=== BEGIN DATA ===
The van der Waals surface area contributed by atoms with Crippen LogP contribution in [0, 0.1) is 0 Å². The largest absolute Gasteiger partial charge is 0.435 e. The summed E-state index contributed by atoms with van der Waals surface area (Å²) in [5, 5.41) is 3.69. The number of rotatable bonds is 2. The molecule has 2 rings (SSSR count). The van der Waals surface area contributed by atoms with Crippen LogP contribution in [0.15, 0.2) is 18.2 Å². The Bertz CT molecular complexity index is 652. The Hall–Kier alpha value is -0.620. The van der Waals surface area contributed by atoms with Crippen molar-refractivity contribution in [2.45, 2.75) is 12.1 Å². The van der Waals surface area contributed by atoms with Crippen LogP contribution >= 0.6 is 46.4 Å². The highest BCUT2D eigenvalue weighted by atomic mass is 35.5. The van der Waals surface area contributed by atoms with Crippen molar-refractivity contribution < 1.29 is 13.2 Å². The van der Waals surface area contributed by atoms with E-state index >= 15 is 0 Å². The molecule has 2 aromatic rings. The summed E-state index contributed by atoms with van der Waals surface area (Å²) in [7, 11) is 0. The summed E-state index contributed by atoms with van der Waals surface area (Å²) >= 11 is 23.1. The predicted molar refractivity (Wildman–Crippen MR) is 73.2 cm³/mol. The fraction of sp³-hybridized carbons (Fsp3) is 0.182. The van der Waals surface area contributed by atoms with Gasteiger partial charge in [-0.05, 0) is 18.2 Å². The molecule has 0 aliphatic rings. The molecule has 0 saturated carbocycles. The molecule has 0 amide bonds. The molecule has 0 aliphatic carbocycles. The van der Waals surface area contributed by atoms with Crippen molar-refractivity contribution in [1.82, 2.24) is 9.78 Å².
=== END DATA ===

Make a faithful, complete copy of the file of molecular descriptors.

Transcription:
The van der Waals surface area contributed by atoms with Crippen LogP contribution in [0, 0.1) is 0 Å². The largest absolute Gasteiger partial charge is 0.435 e. The summed E-state index contributed by atoms with van der Waals surface area (Å²) in [5, 5.41) is 3.69. The number of rotatable bonds is 2. The molecule has 2 rings (SSSR count). The van der Waals surface area contributed by atoms with Crippen LogP contribution in [0.15, 0.2) is 18.2 Å². The Bertz CT molecular complexity index is 652. The Hall–Kier alpha value is -0.620. The van der Waals surface area contributed by atoms with Crippen molar-refractivity contribution in [2.45, 2.75) is 12.1 Å². The van der Waals surface area contributed by atoms with Crippen LogP contribution >= 0.6 is 46.4 Å². The highest BCUT2D eigenvalue weighted by atomic mass is 35.5. The van der Waals surface area contributed by atoms with Crippen molar-refractivity contribution < 1.29 is 13.2 Å². The van der Waals surface area contributed by atoms with E-state index >= 15 is 0 Å². The molecule has 2 aromatic rings. The summed E-state index contributed by atoms with van der Waals surface area (Å²) in [7, 11) is 0. The summed E-state index contributed by atoms with van der Waals surface area (Å²) >= 11 is 23.1. The predicted molar refractivity (Wildman–Crippen MR) is 73.2 cm³/mol. The fraction of sp³-hybridized carbons (Fsp3) is 0.182. The van der Waals surface area contributed by atoms with Gasteiger partial charge in [-0.05, 0) is 18.2 Å². The molecule has 0 aliphatic rings. The molecule has 0 saturated carbocycles. The molecule has 0 amide bonds. The molecule has 0 aliphatic carbocycles. The van der Waals surface area contributed by atoms with Crippen molar-refractivity contribution in [1.82, 2.24) is 9.78 Å².